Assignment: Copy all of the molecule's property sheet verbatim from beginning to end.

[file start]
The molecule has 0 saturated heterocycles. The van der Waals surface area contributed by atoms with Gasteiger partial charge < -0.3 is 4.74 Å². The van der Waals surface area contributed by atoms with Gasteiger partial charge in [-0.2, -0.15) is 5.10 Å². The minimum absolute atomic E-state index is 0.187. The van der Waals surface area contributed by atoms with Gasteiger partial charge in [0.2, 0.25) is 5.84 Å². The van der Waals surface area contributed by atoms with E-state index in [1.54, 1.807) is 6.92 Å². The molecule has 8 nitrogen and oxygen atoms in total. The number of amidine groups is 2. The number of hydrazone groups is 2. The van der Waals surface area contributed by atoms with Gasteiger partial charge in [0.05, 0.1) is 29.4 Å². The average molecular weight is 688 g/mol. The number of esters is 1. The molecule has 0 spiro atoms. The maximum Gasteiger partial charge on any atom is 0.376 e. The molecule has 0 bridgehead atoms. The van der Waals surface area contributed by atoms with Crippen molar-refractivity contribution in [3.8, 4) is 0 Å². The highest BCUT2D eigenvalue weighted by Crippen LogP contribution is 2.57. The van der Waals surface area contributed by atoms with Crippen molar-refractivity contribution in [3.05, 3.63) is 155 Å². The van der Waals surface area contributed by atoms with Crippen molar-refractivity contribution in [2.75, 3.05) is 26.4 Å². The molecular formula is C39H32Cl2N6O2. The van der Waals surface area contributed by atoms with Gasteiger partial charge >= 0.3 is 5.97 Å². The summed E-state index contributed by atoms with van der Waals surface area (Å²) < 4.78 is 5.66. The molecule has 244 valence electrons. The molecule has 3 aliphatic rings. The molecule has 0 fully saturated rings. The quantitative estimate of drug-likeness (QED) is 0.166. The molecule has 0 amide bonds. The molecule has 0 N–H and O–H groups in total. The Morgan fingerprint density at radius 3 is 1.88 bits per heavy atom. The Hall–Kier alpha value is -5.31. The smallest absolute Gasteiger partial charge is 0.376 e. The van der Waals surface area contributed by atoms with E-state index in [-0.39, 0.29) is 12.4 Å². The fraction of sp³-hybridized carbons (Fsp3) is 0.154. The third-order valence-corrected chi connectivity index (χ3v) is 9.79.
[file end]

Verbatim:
The molecule has 0 saturated heterocycles. The van der Waals surface area contributed by atoms with Gasteiger partial charge < -0.3 is 4.74 Å². The van der Waals surface area contributed by atoms with Gasteiger partial charge in [-0.2, -0.15) is 5.10 Å². The minimum absolute atomic E-state index is 0.187. The van der Waals surface area contributed by atoms with Gasteiger partial charge in [0.2, 0.25) is 5.84 Å². The van der Waals surface area contributed by atoms with E-state index in [1.54, 1.807) is 6.92 Å². The molecule has 8 nitrogen and oxygen atoms in total. The number of amidine groups is 2. The number of hydrazone groups is 2. The van der Waals surface area contributed by atoms with Gasteiger partial charge in [0.05, 0.1) is 29.4 Å². The average molecular weight is 688 g/mol. The number of esters is 1. The molecule has 0 spiro atoms. The maximum Gasteiger partial charge on any atom is 0.376 e. The molecule has 0 bridgehead atoms. The van der Waals surface area contributed by atoms with Crippen molar-refractivity contribution in [3.8, 4) is 0 Å². The highest BCUT2D eigenvalue weighted by Crippen LogP contribution is 2.57. The van der Waals surface area contributed by atoms with Crippen molar-refractivity contribution in [3.05, 3.63) is 155 Å². The van der Waals surface area contributed by atoms with Crippen molar-refractivity contribution in [2.75, 3.05) is 26.4 Å². The molecular formula is C39H32Cl2N6O2. The van der Waals surface area contributed by atoms with Gasteiger partial charge >= 0.3 is 5.97 Å². The summed E-state index contributed by atoms with van der Waals surface area (Å²) < 4.78 is 5.66. The molecule has 244 valence electrons. The molecule has 3 aliphatic rings. The molecule has 0 fully saturated rings. The quantitative estimate of drug-likeness (QED) is 0.166. The molecule has 0 amide bonds. The molecule has 0 N–H and O–H groups in total. The Morgan fingerprint density at radius 3 is 1.88 bits per heavy atom. The Hall–Kier alpha value is -5.31. The smallest absolute Gasteiger partial charge is 0.376 e. The van der Waals surface area contributed by atoms with E-state index in [-0.39, 0.29) is 12.4 Å². The fraction of sp³-hybridized carbons (Fsp3) is 0.154. The third-order valence-corrected chi connectivity index (χ3v) is 9.79.